And this feels like such a crotchety old person thing say, but the world we live in is designed to distract us now. I’m not sure my phone ever goes much longer than 15 minutes without a call, a text, some kind of social media notification, an alert that the Dollar General app has a Saturday coupon. And immediately whatever focus that I’ve mustered up on whatever task that I’m working on is just gone. It is so much harder for me to just read a book now than it was when I was a kid because there’s always something.
And social media, news apps the same way, are literally designed to just keep us scrolling and refreshing, reading more stuff, just desiring to keep opening it because that’s how they get money. And we’re almost never bored anymore because there’s always something at hand that we can use to distract ourselves. Whether we’re sitting in traffic, whether we’re waiting on food at a restaurant. Now I have to believe that some kids have never in their lives at this point experienced riding in a car with nothing to do but look out the window.
We cannot stand to just do nothing. And I mean this is me, this is everybody. Literally as I wrote this sermon, I put off going to the mechanic to get my leaking tire repaired because until Stormy got home from work to pick me up, I knew that I had to sit down there and just sit and wait for them to fix my tire with nothing to do than sitting with the old guy, scratched his lottery tickets off across from me. Nothing to do but sit.
And I put it off. And then I went down there and I did it in ten minutes. And so you’re walking down the sidewalk and there is a bush smoldering from within but not burning up. You’re walking down the sidewalk.
Do you notice it right off beside you? If God were trying to get your attention to speak to you as he did to Moses, would you keep on walking or would you notice? The great Jewish Rabbi Rashi says that God’s choice to appear in the form of a bush was completely intentional. He chooses a bush precisely because it’s small, it’s not grand or commanding. Other Middle Eastern gods at that time were often associated with these huge trees or sacred forest, but God chooses to be like his people were in their slavery. Small, flimsy, insignificant, just one among many.
They’re just a bush in the midst of this scrubland. And you know, there’s really no such thing as a beautiful shrub. At best, they’re interesting, I guess. And not really when they’re scattered across desert scrubland where there’s just patches of thorny bushes, that’s just not pretty.
The Lord could have chosen to be this grand cedar tree, the kind that the emperors of the day built their palaces out of. He could have chosen to tear the clouds in two to get Moses’ attention with a voice of thunder, but he doesn’t. So keep in mind that Moses at this point in his life, we’re just kind of jumping into the Moses story so we miss kind of the background here, but Moses at this point in his life is not having a good time. He is a man without a people.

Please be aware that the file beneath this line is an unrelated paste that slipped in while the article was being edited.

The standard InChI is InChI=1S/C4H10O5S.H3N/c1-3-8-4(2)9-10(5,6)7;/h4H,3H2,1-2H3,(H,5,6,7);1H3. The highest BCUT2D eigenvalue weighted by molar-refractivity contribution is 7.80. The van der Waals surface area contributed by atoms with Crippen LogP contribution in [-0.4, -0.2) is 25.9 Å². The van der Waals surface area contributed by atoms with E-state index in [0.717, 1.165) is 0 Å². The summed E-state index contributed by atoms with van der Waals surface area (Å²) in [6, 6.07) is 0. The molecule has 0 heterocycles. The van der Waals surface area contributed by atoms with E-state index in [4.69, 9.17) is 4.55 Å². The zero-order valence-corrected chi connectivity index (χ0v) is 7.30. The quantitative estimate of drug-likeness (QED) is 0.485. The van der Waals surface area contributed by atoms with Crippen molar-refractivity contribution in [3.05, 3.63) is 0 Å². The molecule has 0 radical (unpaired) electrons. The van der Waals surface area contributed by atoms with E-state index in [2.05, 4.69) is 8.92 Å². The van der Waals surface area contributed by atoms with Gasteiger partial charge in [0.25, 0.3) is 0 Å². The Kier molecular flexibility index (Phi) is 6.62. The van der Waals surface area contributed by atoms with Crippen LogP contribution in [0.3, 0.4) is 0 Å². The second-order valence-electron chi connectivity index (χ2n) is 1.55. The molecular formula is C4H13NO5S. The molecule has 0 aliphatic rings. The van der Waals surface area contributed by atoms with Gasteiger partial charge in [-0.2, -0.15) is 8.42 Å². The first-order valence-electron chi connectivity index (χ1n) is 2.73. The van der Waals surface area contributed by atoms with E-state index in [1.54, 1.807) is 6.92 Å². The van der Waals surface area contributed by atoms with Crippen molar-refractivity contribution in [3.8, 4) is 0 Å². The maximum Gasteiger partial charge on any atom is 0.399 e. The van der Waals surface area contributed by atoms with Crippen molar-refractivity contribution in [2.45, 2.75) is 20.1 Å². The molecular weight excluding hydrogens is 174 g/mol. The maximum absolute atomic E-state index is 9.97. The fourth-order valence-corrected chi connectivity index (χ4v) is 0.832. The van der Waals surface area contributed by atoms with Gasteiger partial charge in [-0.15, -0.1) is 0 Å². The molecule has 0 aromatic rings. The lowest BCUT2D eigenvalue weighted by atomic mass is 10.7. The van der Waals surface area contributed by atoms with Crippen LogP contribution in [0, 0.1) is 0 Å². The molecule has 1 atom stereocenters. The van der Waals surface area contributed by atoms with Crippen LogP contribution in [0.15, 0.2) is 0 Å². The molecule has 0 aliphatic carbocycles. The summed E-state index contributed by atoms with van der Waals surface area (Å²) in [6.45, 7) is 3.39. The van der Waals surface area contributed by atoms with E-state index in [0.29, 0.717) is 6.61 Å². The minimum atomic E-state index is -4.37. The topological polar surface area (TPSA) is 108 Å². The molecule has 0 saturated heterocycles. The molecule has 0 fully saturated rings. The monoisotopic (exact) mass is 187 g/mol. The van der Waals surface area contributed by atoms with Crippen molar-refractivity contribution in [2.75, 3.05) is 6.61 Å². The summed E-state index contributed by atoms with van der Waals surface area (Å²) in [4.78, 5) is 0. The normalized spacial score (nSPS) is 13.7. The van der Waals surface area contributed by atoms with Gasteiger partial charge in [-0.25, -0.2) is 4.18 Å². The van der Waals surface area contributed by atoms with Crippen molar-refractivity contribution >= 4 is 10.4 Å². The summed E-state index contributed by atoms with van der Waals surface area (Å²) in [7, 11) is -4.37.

He’s a Hebrew, he’s come to find out recently, but he was raised by Egyptians. He’s a fugitive from the land of Egypt where he grew up because he murdered an Egyptian in a fit of righteous rage. He saw this Egyptian officer mistreat a Hebrew, one of his cousins, and he killed him. And so now he’s fled Egypt entirely He’s living with his wife and his father-in-law in the foreign land of Midian, which is three days journey across the desert from the place he’s known as home.
And he is doing one of the most low skill, unpleasant, boring jobs imaginable. Far away from his new wife. I mean, at least he’d be excited to have a new wife, right? But he’s far away from her most of the time anyway. He’s out being a shepherd.
So conceivably, reasonably, Moses could have been shepherding in complete dismay. I promise you he was not looking forward to each new day at work. He probably could have been out there doing his best to dissociate from the reality where he finds himself. He does not want to be here.
He wants it to be over. Moses, who was once a baby rescued by a princess from the reeds along the Nile. He was once a young man who lived in Pharaoh’s court along this great and mighty river. He has lost everything.
And now he finds himself, and you could literally translate it as the backside of the desert, not just regular desert. This is far into the desert. And he’s on this mountain, Mount Hermon, that means parched. He’s known water, he’s known luxury, he’s known this urban, exciting lifestyle, and now he’s carrying sheep from place to place on this desert mountain.
So you could forgive him if he was just trying to do the stupid job, moving the sheep from place to place, supervising, wandering around in low-grade sorrow, and just waiting till he finally gets to go home to his tent– he’s living in a tent now, I’m sure– with his wife. But when he comes upon this bush, he notices. His eyes aren’t on his feet as he walks. They’re not just zoned out looking at the horizon as he keeps walking.